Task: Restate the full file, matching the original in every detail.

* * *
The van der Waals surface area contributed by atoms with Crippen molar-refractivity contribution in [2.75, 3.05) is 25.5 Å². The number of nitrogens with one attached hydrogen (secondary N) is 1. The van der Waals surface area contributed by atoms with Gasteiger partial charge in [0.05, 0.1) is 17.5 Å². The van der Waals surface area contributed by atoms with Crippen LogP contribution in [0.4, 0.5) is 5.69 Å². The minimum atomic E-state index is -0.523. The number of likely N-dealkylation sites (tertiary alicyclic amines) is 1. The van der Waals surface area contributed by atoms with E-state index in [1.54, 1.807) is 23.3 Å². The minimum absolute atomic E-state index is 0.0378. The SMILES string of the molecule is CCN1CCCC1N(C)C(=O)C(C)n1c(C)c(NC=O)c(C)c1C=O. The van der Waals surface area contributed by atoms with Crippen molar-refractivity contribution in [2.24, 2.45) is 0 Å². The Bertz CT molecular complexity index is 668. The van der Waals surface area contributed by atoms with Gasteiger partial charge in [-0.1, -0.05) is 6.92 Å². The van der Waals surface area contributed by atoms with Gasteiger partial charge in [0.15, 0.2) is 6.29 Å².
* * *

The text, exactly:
The van der Waals surface area contributed by atoms with Crippen molar-refractivity contribution in [2.75, 3.05) is 25.5 Å². The number of nitrogens with one attached hydrogen (secondary N) is 1. The van der Waals surface area contributed by atoms with Gasteiger partial charge in [0.05, 0.1) is 17.5 Å². The van der Waals surface area contributed by atoms with Crippen LogP contribution in [0.4, 0.5) is 5.69 Å². The minimum atomic E-state index is -0.523. The number of likely N-dealkylation sites (tertiary alicyclic amines) is 1. The van der Waals surface area contributed by atoms with E-state index in [1.54, 1.807) is 23.3 Å². The minimum absolute atomic E-state index is 0.0378. The SMILES string of the molecule is CCN1CCCC1N(C)C(=O)C(C)n1c(C)c(NC=O)c(C)c1C=O. The van der Waals surface area contributed by atoms with Crippen molar-refractivity contribution in [2.24, 2.45) is 0 Å². The Bertz CT molecular complexity index is 668. The van der Waals surface area contributed by atoms with Gasteiger partial charge in [-0.1, -0.05) is 6.92 Å². The van der Waals surface area contributed by atoms with Gasteiger partial charge in [0.15, 0.2) is 6.29 Å².